By Aaron Reiss
By Angelica Leicht
By Dianna Wray
By Aaron Reiss
By Camilo Smith
By Craig Malisow
By Jeff Balke
By Angelica Leicht
"I felt like pointing out, we did have prayer," Snively says. "There are so many more issues going on here. There's a high teen pregnancy rate, a high rate of domestic violence. I grew up with these people. I know it's there .... There was a bond issue [to build a new high school] that failed. We had an algebra class that didn't get books until March or April.
"I almost believe," Snively says, "that kids come second here."
Santa Fe has done well by Haydee Moranto, who waits tables afternoons at the Busy Bee. A senior at Santa Fe High, Moranto's chirpy voice belies the drive that has put her among the top students in her class, and the discretion with which she's finessed her status as a Mexican resident alien in a mostly white town.
So extroverted that she's prone to detail her life plans to strangers with no prompting at all, Moranto relates over the Busy Bee lunch counter that she plans to visit her father in Nuevo Laredo this month. She's a little worried how her resplendently pale-skinned boyfriend, who's going with her, will be received in Mexico. "My boyfriend's real white, and they're prejudiced there you know? Like here, only opposite," she says.
Moranto, who in her spare time competes in the school's academic decathlon and presides over the Spanish Club, thinks the objections to graduation day prayer are overblown. After all, she says matter-of-factly, she could argue that because she's Mexican, she should be offended at singing the U.S. national anthem. It's an easygoing attitude that seems to have helped her to grow up in Santa Fe. Having spent the first eight years of her life in Texas City, Moranto remembers both the discomfort of being one of the few Mexicans in her class here, and how her classmates teased her because of childhood burn scars on both her legs. Now, though, Santa Fe knows her so well that she considers the town family. Sometimes she even wears shorts.
Moranto doesn't object to prayer at school ceremonies, not so much because of religious faith as her faith in Santa Fe's authority figures. "If I was Jewish [or another minority religion], I would go up to the principal and say could you include something for me in the prayer," she says. "I'm sure they'd do something."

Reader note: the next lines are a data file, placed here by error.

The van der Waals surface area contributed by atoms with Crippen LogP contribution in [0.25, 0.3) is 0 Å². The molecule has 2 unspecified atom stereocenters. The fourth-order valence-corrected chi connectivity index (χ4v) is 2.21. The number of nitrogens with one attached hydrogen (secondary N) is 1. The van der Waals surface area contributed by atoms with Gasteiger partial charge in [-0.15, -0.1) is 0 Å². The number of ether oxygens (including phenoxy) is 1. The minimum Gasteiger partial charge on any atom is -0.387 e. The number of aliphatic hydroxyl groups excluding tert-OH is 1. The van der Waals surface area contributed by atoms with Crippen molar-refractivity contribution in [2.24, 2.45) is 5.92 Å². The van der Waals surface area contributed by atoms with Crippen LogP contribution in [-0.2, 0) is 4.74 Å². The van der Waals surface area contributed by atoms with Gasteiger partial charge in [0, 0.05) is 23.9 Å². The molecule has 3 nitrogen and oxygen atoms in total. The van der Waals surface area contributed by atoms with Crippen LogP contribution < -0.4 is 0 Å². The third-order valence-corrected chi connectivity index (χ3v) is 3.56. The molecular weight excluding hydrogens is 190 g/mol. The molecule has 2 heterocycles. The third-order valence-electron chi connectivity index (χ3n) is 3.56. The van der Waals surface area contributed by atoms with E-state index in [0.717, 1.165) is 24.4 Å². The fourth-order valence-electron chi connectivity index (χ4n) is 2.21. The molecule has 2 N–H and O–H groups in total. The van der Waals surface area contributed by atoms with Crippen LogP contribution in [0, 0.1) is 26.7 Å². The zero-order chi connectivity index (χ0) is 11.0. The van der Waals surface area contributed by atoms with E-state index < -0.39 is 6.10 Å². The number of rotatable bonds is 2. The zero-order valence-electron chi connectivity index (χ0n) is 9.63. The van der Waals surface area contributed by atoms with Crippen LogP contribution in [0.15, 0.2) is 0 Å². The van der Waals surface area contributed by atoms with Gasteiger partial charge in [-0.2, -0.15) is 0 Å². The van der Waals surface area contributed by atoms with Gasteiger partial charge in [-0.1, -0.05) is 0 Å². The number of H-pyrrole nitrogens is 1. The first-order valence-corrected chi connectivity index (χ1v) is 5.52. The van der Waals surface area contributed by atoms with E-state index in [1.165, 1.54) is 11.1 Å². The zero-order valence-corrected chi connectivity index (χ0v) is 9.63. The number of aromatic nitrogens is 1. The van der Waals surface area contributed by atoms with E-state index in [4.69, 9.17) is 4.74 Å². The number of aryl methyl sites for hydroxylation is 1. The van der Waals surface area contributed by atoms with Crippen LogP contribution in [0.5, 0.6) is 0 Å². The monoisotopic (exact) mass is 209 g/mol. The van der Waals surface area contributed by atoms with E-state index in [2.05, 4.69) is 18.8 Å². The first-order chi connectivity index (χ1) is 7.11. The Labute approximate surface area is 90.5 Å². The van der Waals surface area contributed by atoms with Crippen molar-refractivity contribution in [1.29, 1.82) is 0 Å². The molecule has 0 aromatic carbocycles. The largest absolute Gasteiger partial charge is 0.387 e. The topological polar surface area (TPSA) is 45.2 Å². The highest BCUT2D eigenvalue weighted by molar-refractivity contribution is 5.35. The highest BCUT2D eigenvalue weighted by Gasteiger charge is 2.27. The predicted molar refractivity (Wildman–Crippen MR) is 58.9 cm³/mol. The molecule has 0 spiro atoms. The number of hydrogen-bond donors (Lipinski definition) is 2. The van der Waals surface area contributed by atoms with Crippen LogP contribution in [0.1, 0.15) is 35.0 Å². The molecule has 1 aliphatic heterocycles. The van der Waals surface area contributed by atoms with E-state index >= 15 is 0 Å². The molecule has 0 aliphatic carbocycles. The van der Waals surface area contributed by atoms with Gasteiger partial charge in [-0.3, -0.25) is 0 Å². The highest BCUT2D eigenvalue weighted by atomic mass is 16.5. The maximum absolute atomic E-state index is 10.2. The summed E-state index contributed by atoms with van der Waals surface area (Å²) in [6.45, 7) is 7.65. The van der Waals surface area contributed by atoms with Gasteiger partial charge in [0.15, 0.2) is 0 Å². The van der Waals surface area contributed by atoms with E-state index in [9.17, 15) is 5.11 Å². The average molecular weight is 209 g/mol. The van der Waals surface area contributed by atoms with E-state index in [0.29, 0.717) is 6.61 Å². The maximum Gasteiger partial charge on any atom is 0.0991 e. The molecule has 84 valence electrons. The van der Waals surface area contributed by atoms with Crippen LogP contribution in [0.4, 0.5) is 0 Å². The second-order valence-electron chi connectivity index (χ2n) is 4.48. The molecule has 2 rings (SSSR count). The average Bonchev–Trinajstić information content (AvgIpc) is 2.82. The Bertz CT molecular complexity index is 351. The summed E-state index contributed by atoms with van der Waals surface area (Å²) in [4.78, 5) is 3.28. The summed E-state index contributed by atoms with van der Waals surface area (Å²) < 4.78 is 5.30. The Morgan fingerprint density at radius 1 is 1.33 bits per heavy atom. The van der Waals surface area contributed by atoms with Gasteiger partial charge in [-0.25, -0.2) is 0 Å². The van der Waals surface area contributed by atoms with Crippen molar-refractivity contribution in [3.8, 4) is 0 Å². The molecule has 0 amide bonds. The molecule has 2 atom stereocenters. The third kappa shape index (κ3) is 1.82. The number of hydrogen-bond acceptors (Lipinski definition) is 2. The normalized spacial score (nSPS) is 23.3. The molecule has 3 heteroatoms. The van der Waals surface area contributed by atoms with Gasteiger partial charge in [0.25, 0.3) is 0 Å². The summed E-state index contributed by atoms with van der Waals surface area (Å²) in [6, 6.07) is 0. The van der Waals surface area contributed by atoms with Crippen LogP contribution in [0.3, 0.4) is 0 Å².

It's not just Santa Fe's model students who believe in the redemption a little school-time religion can offer, either. One blazing afternoon, a small group of junior high and high school students dressed in droopy jeans and exuding teenage ennui slouch together in the HEB parking lot. Ranging in age from 12 to 17, the students criticize their school, criticize Santa Fe -- and mostly support prayer of some kind in school.
"I don't think those people should have sued," says 15-year-old Myndie, leaning out the front seat of a male friend's parked car. "No one was forcing them to pray."
"If there's one prayer going on for one religion, there should be prayer for each religion," offers 15-year-old Steven Penn. After considering a bit he adds, "Maybe they should have prayer at football games, and any kind of related event, so that no one gets hurt."
The more clean-cut students milling around inside the supermarket voice even stronger support of prayer in their schools. "I think it was just a Jehovah's Witness, someone who didn't believe in God, who complained to the ACLU," says 15-year-old Lynne Jones. "I don't see what's wrong with praying in school. If a person doesn't like our prayer then they don't have to participate." The other students at Santa Fe High School apparently agreed: during the first week of September, they were allowed to vote in the new referendum on prayer at football games and graduation. Only about 120 out of 1,250 students took part in the vote, run by the Student Council. All but seven students voted for prayer.
While the seven dissenting ballots at Santa Fe High were secret, it's a fair bet that most students have an idea of who checked them off. What remains to be seen is whether anyone cares. Last spring, in the hectic glare of camera lights and front page news coverage, affiliation in the debate definitely mattered. Almost immediately after the ACLU filed its suit, emotion, speculation, proclamations of religious faith and, for some, intimidation swept through the town. In a hamlet such as Santa Fe -- with its tiny downtown defined by churches, lounges and convenience stores in a row down Highway 6 -- it's hard to keep secrets. When the lawsuit became public, it was easy, say Santa Fe High students, to wonder which of their Mormon, Vietnamese and Catholic classmates might be the plaintiffs.
Jennifer Mason, a member of the same academic quiz team on which Haydee Moranto competes, says she is not one of the two plaintiffs. But partly because she and her mother, Debbie, both publicly support the ACLU suit, Mason's classmates quickly deemed her a target of their informal crusade.
Two years after being cornered for refusing a Gideon Bible, Mason was once again the focus of taunts. Before school administration got wind and forbade it, for example, several students passed out a petition denouncing the suit. When Mason refused to sign it, the petitioners accused her of being a plaintiff. "I got harassed," Mason says. "They called me everything. The kids would ask me, Are you an atheist? Are you a communist? Are you a lesbian?"